Mercury Vaporization from Amalgams with Varied Alloy Compositions

J. L. Ferracane, J. D. Adey, H. Nakajima, T. Okabe

Research output: Contribution to journalArticlepeer-review

22 Scopus citations


The fact that mercury is released from dental amalgam restorations after abrasion provides a source of continued controversy over the safe use of this material. Studies have shown that the amount and rate of mercury release vary for different amalgam products. The objective of this study was to determine how alloy composition affects mercury vaporization from experimental amalgams with similar alloy particle size and shape and percent residual mercury. An hypothesis to be tested was that mercury release is dependent upon the concentration of tin in the silver-mercury matrix phase of the amalgam. Seven spherical amalgam alloys (two low-copper and five high-copper) were made by a dental manufacturer (Tokuriki Honten, Japan). Trituration conditions were adjusted so that all set amalgams had the same residual Hg (47.3%). ADAtype amalgam cylinders were aged for 14 days at 37°C, then lightly wet-abraded on #600 silicon carbide, dried, and placed into a tube through which air was blown at a rate of 750 mL/min. Mercury vaporization was monitored with a gold film analyzer (Jerome 411) for 30 min. Total Hg release was determined by integration. We analyzed polished specimens via electron microprobe to determine composition, volume fraction of silver-mercury matrix (γ 1), and amount of tin in the γ1. The results showed a strong negative correlation (r2 = 0.941) between the log of total mercury released and the amount of tin in the γ1. The effect of alloy composition, specifically the presence or absence of zinc in the amalgam, could not be definitively determined. It is concluded that the tin content in the γ1 matrix is the primary determinant of Hg vaporization from amalgam.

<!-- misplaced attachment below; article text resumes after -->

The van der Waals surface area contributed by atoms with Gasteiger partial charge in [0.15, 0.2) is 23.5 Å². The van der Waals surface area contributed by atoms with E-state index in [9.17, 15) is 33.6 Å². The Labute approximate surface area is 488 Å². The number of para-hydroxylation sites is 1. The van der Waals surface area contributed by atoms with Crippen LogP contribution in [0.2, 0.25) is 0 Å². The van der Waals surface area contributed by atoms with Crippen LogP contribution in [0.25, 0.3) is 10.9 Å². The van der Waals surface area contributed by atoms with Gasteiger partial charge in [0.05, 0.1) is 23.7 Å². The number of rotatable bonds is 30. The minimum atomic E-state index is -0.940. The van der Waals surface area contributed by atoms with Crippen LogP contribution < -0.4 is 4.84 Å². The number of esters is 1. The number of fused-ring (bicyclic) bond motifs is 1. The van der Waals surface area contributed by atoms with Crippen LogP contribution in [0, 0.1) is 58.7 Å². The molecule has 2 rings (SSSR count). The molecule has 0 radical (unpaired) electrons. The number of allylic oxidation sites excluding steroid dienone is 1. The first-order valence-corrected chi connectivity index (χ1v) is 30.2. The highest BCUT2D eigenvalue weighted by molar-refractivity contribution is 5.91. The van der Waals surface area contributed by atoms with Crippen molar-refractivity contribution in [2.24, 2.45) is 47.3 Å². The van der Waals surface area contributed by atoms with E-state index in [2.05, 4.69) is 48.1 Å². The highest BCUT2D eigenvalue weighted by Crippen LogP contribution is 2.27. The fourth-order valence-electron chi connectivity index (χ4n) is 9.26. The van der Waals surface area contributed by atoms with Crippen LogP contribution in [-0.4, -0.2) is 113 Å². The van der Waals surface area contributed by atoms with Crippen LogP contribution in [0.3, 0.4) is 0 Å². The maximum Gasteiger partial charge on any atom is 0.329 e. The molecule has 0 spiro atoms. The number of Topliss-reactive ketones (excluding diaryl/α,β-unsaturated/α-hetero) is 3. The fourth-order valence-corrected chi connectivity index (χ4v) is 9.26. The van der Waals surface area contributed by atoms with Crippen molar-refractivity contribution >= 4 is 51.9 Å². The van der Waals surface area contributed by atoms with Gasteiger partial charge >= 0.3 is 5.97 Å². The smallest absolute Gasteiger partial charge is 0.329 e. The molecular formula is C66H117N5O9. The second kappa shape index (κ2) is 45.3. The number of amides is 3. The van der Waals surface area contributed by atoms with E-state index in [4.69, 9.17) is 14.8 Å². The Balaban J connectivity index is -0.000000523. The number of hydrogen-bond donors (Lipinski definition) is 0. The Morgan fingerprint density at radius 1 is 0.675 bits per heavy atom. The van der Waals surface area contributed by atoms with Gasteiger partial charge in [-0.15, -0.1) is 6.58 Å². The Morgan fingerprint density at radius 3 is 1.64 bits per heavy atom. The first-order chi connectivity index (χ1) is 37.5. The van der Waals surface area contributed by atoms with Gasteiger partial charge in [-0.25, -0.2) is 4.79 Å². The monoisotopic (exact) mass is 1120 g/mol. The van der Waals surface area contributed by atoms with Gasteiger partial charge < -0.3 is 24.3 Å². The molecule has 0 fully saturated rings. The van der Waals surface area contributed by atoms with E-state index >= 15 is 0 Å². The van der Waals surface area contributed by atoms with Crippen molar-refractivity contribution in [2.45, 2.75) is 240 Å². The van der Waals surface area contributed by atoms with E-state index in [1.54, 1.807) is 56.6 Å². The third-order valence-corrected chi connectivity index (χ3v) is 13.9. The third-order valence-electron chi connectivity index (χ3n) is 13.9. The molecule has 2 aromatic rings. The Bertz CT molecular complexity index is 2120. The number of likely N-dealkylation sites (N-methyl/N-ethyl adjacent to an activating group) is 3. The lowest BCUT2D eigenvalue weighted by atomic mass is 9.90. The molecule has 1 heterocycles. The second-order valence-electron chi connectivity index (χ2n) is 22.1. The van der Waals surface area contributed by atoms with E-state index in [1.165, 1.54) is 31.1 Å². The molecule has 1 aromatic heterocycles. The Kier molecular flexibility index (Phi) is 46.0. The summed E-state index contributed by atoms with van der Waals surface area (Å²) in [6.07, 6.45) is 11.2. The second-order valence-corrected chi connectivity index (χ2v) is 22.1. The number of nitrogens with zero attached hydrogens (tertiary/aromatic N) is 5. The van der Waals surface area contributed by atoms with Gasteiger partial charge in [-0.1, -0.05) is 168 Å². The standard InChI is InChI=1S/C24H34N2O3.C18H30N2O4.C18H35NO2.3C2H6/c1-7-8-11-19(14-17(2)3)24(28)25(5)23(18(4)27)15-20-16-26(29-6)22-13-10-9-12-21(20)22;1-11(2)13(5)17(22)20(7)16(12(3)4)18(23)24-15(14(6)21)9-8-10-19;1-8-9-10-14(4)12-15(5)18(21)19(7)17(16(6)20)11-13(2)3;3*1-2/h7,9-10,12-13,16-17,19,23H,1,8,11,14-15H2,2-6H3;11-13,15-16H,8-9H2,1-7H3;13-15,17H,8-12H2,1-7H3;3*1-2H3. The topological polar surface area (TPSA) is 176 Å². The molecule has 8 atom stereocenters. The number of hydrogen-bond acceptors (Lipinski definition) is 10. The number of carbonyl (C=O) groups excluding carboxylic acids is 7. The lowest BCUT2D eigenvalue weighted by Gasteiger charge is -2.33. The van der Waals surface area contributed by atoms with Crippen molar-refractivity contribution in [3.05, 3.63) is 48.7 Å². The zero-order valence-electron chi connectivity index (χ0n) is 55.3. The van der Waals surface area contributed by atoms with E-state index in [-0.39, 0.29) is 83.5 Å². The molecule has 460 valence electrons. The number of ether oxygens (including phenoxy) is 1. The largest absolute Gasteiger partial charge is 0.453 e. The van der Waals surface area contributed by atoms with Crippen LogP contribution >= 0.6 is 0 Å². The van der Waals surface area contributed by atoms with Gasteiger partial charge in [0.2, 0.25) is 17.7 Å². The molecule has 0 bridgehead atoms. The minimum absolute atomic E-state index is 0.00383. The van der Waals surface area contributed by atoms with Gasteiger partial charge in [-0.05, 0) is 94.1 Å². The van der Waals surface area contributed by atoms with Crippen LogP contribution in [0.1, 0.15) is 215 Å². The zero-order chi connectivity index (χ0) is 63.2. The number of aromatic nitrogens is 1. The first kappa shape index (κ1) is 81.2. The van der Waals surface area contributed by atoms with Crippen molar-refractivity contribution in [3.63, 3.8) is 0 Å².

Original languageEnglish (US)
Pages (from-to)1414-1417
Number of pages4
JournalJournal of dental research
Issue number7
StatePublished - Jul 1995


  • abrasion
  • biocompatible materials
  • dental amalgam
  • mercury

ASJC Scopus subject areas

  • General Dentistry


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